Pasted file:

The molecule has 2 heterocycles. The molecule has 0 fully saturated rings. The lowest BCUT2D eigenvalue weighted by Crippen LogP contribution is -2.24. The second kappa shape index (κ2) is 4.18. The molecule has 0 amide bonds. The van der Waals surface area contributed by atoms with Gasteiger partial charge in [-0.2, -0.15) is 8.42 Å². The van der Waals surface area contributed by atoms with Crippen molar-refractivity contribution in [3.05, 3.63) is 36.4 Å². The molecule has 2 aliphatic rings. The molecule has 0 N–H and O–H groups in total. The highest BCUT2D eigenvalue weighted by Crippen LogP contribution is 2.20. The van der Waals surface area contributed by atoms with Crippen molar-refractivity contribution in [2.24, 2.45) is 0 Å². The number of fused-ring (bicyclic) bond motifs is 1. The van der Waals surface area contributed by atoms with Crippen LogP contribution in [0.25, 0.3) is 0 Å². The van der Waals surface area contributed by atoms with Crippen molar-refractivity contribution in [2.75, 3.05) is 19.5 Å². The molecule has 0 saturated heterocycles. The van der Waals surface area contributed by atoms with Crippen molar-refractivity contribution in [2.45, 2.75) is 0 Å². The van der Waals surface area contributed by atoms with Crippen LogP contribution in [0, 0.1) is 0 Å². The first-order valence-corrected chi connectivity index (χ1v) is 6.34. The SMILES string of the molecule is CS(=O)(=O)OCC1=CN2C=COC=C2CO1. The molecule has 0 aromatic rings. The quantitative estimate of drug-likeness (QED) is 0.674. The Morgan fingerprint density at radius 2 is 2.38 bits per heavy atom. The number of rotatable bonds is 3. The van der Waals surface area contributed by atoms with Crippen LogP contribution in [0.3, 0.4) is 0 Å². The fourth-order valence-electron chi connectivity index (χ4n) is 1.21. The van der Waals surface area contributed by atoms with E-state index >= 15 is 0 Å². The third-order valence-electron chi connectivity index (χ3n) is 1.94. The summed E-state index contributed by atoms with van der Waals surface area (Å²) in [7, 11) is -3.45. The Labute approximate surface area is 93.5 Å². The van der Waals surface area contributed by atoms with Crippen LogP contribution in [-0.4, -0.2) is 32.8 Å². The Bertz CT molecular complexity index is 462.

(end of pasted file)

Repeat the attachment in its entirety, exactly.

The molecule has 2 heterocycles. The molecule has 0 fully saturated rings. The lowest BCUT2D eigenvalue weighted by Crippen LogP contribution is -2.24. The second kappa shape index (κ2) is 4.18. The molecule has 0 amide bonds. The van der Waals surface area contributed by atoms with Gasteiger partial charge in [-0.2, -0.15) is 8.42 Å². The van der Waals surface area contributed by atoms with Crippen molar-refractivity contribution in [3.05, 3.63) is 36.4 Å². The molecule has 2 aliphatic rings. The molecule has 0 N–H and O–H groups in total. The highest BCUT2D eigenvalue weighted by Crippen LogP contribution is 2.20. The van der Waals surface area contributed by atoms with Crippen molar-refractivity contribution in [2.24, 2.45) is 0 Å². The number of fused-ring (bicyclic) bond motifs is 1. The van der Waals surface area contributed by atoms with Crippen LogP contribution in [0.25, 0.3) is 0 Å². The van der Waals surface area contributed by atoms with Crippen molar-refractivity contribution in [2.75, 3.05) is 19.5 Å². The molecule has 0 saturated heterocycles. The van der Waals surface area contributed by atoms with Crippen molar-refractivity contribution in [2.45, 2.75) is 0 Å². The van der Waals surface area contributed by atoms with Crippen LogP contribution in [0, 0.1) is 0 Å². The first-order valence-corrected chi connectivity index (χ1v) is 6.34. The SMILES string of the molecule is CS(=O)(=O)OCC1=CN2C=COC=C2CO1. The molecule has 0 aromatic rings. The quantitative estimate of drug-likeness (QED) is 0.674. The Morgan fingerprint density at radius 2 is 2.38 bits per heavy atom. The number of rotatable bonds is 3. The van der Waals surface area contributed by atoms with Crippen LogP contribution in [0.3, 0.4) is 0 Å². The fourth-order valence-electron chi connectivity index (χ4n) is 1.21. The van der Waals surface area contributed by atoms with E-state index >= 15 is 0 Å². The third-order valence-electron chi connectivity index (χ3n) is 1.94. The summed E-state index contributed by atoms with van der Waals surface area (Å²) in [7, 11) is -3.45. The Labute approximate surface area is 93.5 Å². The van der Waals surface area contributed by atoms with Crippen LogP contribution in [-0.4, -0.2) is 32.8 Å². The Bertz CT molecular complexity index is 462.